One of the most exciting and far-reaching innovations, though still more or less in the lab, is the self-driving car. Ultra Global, manufacturers of the United Kingdom’s groundbreaking self-driven “pod” system that conveys passengers from the car park to London Heathrow’s Terminal 5, is in talks with Taiwanese partners, China Engineering Consultants, to produce a “personal rapid transit” system in Taiwan, and specifically in New Taipei City. The Heathrow pod implementation, consisting of 21 self-driven cars running on a dedicated guide road, recently completed its millionth driverless mile. The United Kingdom has a pilot program due to launch in 2015 which will see small autonomous vehicles driving around in Milton Keynes—a town 70 km northwest of London—on dedicated roads. The driverless car concept has the potential to completely transform the motor industry, moving cars from being a possession to being a pay-as-you-go service providing connectivity and mobility. Possessing a car could end up simply being an option for enthusiasts, with car owners finding themselves excluded from more and more city centers.

The Impact of Climate Change on Auto Demand and Design

Customer demand and regulatory pressure driven by climate change concerns are already interacting to transform the way manufacturers think about vehicle and engine design. Fuel efficiency is fundamental to reducing CO2 emissions, so there is already a considerable effort under way to improve powertrain technology. In its report on the auto industry to 2020, Deloitte argues that improved fuel efficiencies from advanced combustion engines will enable petrol and diesel engines to extend their reign over alternative engines such as electrical and gas-driven engines. However, Deloitte sees scope for considerable advances in electric vehicles, with the bulk of the demand coming from advanced markets, while emerging markets favor “flex fuels” such as ethanol and natural gas.

Government policies will have an important role in determining engine preferences on a national level. In setting these policies, governments will be driven by at least two major factors. One will, of course, be a desire to tighten carbon emission standards. The second consideration for a number of countries will be the desire to lessen dependence on foreign energy sources. By 2020, Deloitte says, electric cars and other “green” vehicles will represent up to one-third of total global sales in developed markets and up to 20% in urban areas of emerging market countries.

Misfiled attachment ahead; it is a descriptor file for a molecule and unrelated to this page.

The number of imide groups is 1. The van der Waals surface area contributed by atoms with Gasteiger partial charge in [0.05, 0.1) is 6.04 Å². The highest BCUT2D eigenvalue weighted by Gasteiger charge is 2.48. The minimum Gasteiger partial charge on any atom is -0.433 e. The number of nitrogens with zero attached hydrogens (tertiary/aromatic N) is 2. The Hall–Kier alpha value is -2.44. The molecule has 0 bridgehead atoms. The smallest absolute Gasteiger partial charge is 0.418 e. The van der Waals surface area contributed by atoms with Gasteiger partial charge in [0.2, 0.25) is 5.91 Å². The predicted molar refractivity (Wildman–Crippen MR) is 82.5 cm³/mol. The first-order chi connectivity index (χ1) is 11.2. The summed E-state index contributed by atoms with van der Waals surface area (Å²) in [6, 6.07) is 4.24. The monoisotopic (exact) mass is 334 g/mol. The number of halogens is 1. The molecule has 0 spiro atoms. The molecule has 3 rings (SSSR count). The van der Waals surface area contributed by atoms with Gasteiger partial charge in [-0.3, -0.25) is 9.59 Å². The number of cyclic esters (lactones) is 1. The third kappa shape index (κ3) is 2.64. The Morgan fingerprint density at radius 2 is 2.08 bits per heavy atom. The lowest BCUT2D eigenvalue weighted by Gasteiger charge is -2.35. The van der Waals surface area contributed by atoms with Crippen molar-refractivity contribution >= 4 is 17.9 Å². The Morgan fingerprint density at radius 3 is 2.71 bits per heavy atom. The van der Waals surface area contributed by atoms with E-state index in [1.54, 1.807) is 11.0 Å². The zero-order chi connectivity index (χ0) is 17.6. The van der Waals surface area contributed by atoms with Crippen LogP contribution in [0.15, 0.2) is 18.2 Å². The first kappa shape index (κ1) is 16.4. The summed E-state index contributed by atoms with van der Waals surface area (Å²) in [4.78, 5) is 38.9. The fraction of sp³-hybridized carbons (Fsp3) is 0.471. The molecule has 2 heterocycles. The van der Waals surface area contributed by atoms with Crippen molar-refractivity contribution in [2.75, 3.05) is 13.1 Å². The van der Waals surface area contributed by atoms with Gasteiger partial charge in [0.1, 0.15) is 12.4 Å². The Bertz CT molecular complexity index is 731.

The International Energy Agency (IEA) points out in a recent (2012) report that a number of cities around the world either already have or are busy formulating transport policies within their environs that will mandate the use of electric vehicles, as these cities work to become fossil fuel-free. The IEA is working with a group of cities that are collaborating to launch the World EV (electric vehicle) Cities and Ecosystems web portal, the aim of which is to share best practice in electric vehicle deployment. “By working together and sharing knowledge, cities from diverse regions and countries will realize the benefits of electric mobility and achieve a sustainable energy future” the IEA says in its foreword to the 2012 report. All of this will have a real impact on the auto sector over the next few years. With transportation accounting for approximately one-fifth of global primary energy use and a quarter of all energy-related CO2 emissions, governments have a considerable incentive to prioritize “green” vehicles, despite any strides the auto industry might make in developing fuel-efficient combustion engines.

According to the IEA, thanks to the cumulative national targets for EV and plug-in hybrid EV (PHEV) vehicles announced by member governments of the Electric Vehicles Initiative (EVI), there are likely to be some 20 million EVs on the road by 2020, amounting to 6% of total vehicle sales each year.

Europe has been at the forefront of EV sales, with Norway—which offers generous incentives to drivers to switch to EVs—leading the way with some 15,000 vehicles sold. France has seen significant growth, with 20,000 EVs now on the road, while Italy and Germany have 7,500 EVs each, and the Netherlands has 11,000. The United Kingdom has around 7,500 EVs, but the government has set an ambitious target for “almost” every car and van to be a zero emission vehicle by 2050. The UK Department of Transport, through the Office for Low Emission Vehicles, is providing some £400 million (US$670 million) in funding to advance ULEV (ultra low emission vehicle) development, with an additional £500 million (US$840 million) capital investment promised by 2020 to speed up the development of infrastructure, such as electric charging points for cars.